Based on the newly released personal letters of Albert Einstein, Walter Isaacson explores how an imaginative, impertinent patent clerk, a struggling father in a difficult marriage who couldn't get a teaching job or a doctorate, became the mind reader of the creator of the cosmos, the locksmith of the mysteries of the atom and the universe. His success came from questioning conventional wisdom and marveling at mysteries that struck others as mundane. This led him to embrace a morality and politics based on respect for free minds, free spirits, and free individuals.
These traits are just as vital for this new century of globalization, in which our success will depend on our creativity, as they were for the beginning of the last century, when Einstein helped usher in the modern age.
It's all relative: listen to more about Albert Einstein.
©2007 Walter Isaacson. All rights reserved; (P)2007 Simon and Schuster Inc. All rights reserved.
"[A] lucid account." (Publishers Weekly)
"Isaacson has admirably succeeded in weaving together the complex threads of Einstein's personal and scientific life to paint a superb portrait." (Arthur I. Miller, author of Einstein, Picasso)
"Isaacson has written a crisp, engaging, and refreshing biography, one that beautifully masters the historical literature and offers many new insights into Einstein's work and life." (Diana Kormos Buchwald, General Editor of the Collected Papers of Albert Einstein)
I'm an audiobook nerd living in Copenhagen, Denmark. At the time of writing, I'm approaching 400 audiobooks.
This is truly a great audio book – and a steal at 1 credit. The author not only describes Einstein’s life in fantastic details – he also dedicates a fair amount of pages to the explanation of the theory of relativity. He does this surprisingly well – and in a way that makes you understand what it is all about. To this end, you can regard this title as both an Einstein biography and a “Relativity Theories for Dummies”. The narrator Edward Herrmann (as always) was a really good choice for this book. I enjoyed this book immensely – and can only urge others to download it and learn more about this incredible human being that Albert Einstein really was.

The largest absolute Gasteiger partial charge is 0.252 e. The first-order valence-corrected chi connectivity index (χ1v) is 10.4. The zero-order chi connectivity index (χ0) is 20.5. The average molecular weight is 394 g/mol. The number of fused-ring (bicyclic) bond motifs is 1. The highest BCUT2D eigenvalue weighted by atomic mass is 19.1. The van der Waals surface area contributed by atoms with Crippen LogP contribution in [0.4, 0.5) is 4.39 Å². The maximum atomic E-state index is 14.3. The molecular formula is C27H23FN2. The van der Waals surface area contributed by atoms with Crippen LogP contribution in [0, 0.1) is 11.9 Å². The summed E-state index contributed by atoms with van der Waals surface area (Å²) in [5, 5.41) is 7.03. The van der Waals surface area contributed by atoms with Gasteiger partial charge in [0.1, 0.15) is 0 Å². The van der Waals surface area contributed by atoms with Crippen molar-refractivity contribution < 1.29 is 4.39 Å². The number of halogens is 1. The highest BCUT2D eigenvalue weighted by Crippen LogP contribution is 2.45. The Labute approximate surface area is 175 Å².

In combining the personal and scientific story of Einstein Walter Isaacson has truly created a moving and highly entertaining biography. From his early triumphs as a Swiss patent examiner when he made his earliest breakthroughs to his quixotic quest for a "unified field theory" and his connection to the Jewish people I loved this book. If I were a Pulitzer voter I would give it a Pulitzer for biography. Edward Herrmann narrates with great care and I was able to follow the complex scientific parts with ease. If you download this book you will not be disappointed.
Although extremely long, at over 21 hours, this audio book is well written and well read. With all of the time I invested in listening, when the end came I felt as if I was saying goodbye to an old friend. Very much worth the time and effort to listen.
I feel like I just finished a minimester crash course in Physics. Not an easy read but worth the effort for the history alone. I learned a great deal about the 1st half of the 20th century, World War 1 & 2, European Universities, political climates, Nobel politics and more. It took me a while to get through it all and I may listen to some setions again to be sure I got it all. Really interesting in the personal aspects of Einstein and the level of fame and celebrity he enjoyed while alive.
Absolutely great. There were so many details that history did not seem to detail well enough, but look no further than here. You don't need to know physics to enjoy this book, but you can learn. What an incredible journey of one of the greatest minds in history.
As a PhD scientist I found that the book was a tremendous blend of not only the facts of his life but also a glimpse of how different the scientific world was in the early 1900's, how the public perceived science and the breadth of Einstein's life, accomplisments and goals.
First this book gives a perspective about the man who may be the greatest scientific contributor. Brlliant in science and so human away from his theories. His intellect did not spare him from issues with women and family. He generated great loyalty from some and created life long enemies with others. His passion for sociological issues was as deep as his passion for science.
For the non physicists, this book provides the best explanation of his theories I've ever read. It very succinctly provides the principles and their applications accurately without watering it down to be meaningless.
The book tells of the comraderie amongst the most famous scientists of the day. I marvel that the interaction between Einstein and such notables as Marie Curie, Max Planck, Schroedinger (to name drop a few) communicated in such a meaningful way in a time when electricity was new! Imagine Einstein and Marie Curie's family going on vacations together!